With this year being the 20th anniversary of Diamond Supply Co., Nick Tershay has been making the rounds in terms of press. His most thorough recent interview happened a few weeks ago on The Premium Pete Show. Surprisingly, it seems to have gone largely unnoticed by the blogosphere.
Tershay gives the full history of his brand from its beginnings in his San Francisco apartment to becoming a 100 million dollar company. The highs include buying a Ferrari on a whim for his birthday, and Rihanna appropriating one of his t-shirt designs for an album cover. And the low was a stint of partying that resulted in spending three million dollars on clubbing in one year. It’s a story that someone will likely make a movie about eventually.
Nowadays, Tershay is back at the helm of his design department, and doing 100% of Diamond’s art himself. He’s also dabbling in the cannabis industry. Tershay recently launched his own grow operation, and is set to unveil several weed brands in the near future. And the fact that Nike sold out of 25,000 pairs of the Diamond Dunk High in a matter of seconds in 2014 speaks to the enduring relevance of his brand. We should be seeing the latest iteration of the now iconic shoe before the end of the year.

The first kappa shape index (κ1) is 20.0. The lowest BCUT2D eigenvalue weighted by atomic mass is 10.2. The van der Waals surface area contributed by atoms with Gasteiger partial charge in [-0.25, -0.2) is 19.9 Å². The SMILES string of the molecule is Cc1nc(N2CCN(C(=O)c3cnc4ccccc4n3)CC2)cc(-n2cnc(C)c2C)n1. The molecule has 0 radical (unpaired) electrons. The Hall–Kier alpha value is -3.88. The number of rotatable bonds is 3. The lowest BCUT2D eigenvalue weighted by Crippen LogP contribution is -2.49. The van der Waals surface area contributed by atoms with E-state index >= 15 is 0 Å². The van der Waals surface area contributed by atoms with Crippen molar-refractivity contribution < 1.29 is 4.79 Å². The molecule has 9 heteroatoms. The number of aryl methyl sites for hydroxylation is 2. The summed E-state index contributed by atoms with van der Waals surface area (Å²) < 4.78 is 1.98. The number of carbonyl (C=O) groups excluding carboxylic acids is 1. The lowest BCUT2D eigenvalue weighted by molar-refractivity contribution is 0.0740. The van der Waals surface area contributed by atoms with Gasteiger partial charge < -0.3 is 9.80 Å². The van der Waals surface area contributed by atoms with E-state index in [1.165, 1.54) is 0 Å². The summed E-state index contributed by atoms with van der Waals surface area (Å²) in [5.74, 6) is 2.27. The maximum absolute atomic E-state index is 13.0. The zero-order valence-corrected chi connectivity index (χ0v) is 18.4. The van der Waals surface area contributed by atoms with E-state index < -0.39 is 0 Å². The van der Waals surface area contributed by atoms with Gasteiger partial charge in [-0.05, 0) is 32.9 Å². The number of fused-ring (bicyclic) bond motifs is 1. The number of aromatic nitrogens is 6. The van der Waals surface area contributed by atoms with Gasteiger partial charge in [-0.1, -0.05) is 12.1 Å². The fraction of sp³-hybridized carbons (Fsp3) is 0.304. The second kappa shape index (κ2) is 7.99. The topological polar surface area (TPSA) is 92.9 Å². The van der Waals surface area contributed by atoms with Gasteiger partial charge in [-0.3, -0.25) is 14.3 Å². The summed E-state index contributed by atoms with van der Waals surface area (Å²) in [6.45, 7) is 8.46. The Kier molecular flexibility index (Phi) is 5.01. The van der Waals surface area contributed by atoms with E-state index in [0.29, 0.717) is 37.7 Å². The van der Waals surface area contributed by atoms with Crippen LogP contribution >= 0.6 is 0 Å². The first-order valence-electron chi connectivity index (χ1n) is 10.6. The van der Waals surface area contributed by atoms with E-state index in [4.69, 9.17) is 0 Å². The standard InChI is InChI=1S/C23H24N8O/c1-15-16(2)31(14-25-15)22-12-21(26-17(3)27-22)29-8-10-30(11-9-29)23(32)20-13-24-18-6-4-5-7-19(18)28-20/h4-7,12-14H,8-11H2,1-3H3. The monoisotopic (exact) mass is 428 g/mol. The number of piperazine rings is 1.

The interview also touches on some things that Tershay isn’t given credit for. One being accidentally stumbling upon viral marketing when he posted a picture of himself with a sample of the original Diamond Dunk on Myspace in 2005. To say it got people talking is an understatement. Not only did it launch Diamond, it created the entire blueprint for hype retail.
By that time, there were literally thousands of pages on Nike Talk and Sole Collector just talking about the shoe. This was the hottest thing at the time. The crazy part is there was someone at Nike, maybe it was Tinker Hatfield… My friend that worked at Nike was like, “Man, it’s crazy. We had a marketing meeting at Nike… Everyone from SB and Jordan were all in this big auditorium. The whole backdrop of the discussion about marketing was a picture of you holding the shoe.
Listen to the entire interview above. The bit about the internet’s role in the Diamond Dunk craze starts at 35:27.